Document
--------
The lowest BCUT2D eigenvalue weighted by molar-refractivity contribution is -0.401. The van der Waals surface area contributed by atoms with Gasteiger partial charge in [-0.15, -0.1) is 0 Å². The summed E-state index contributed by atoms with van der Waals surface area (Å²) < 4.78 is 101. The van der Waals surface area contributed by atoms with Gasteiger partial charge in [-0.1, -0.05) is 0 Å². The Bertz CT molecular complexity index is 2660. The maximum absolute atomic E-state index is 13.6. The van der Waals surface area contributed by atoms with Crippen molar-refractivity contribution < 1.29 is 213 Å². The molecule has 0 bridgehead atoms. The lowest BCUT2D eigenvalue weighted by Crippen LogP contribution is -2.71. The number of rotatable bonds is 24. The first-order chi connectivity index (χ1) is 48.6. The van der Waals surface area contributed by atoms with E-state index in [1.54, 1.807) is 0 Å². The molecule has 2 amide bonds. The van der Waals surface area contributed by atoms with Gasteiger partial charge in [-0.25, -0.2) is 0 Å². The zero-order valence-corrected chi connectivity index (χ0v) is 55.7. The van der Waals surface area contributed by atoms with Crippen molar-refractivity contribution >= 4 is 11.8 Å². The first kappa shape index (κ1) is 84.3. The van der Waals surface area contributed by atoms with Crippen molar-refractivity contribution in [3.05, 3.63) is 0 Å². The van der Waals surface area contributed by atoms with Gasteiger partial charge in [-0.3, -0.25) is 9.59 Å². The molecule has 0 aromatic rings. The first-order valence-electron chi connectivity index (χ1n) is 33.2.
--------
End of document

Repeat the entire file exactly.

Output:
The lowest BCUT2D eigenvalue weighted by molar-refractivity contribution is -0.401. The van der Waals surface area contributed by atoms with Gasteiger partial charge in [-0.15, -0.1) is 0 Å². The summed E-state index contributed by atoms with van der Waals surface area (Å²) < 4.78 is 101. The van der Waals surface area contributed by atoms with Gasteiger partial charge in [-0.1, -0.05) is 0 Å². The Bertz CT molecular complexity index is 2660. The maximum absolute atomic E-state index is 13.6. The van der Waals surface area contributed by atoms with Crippen molar-refractivity contribution < 1.29 is 213 Å². The molecule has 0 bridgehead atoms. The lowest BCUT2D eigenvalue weighted by Crippen LogP contribution is -2.71. The number of rotatable bonds is 24. The first-order chi connectivity index (χ1) is 48.6. The van der Waals surface area contributed by atoms with E-state index in [1.54, 1.807) is 0 Å². The molecule has 2 amide bonds. The van der Waals surface area contributed by atoms with Gasteiger partial charge in [-0.25, -0.2) is 0 Å². The zero-order valence-corrected chi connectivity index (χ0v) is 55.7. The van der Waals surface area contributed by atoms with Crippen molar-refractivity contribution >= 4 is 11.8 Å². The first kappa shape index (κ1) is 84.3. The van der Waals surface area contributed by atoms with Crippen molar-refractivity contribution in [3.05, 3.63) is 0 Å². The van der Waals surface area contributed by atoms with Gasteiger partial charge in [-0.3, -0.25) is 9.59 Å². The molecule has 0 aromatic rings. The first-order valence-electron chi connectivity index (χ1n) is 33.2.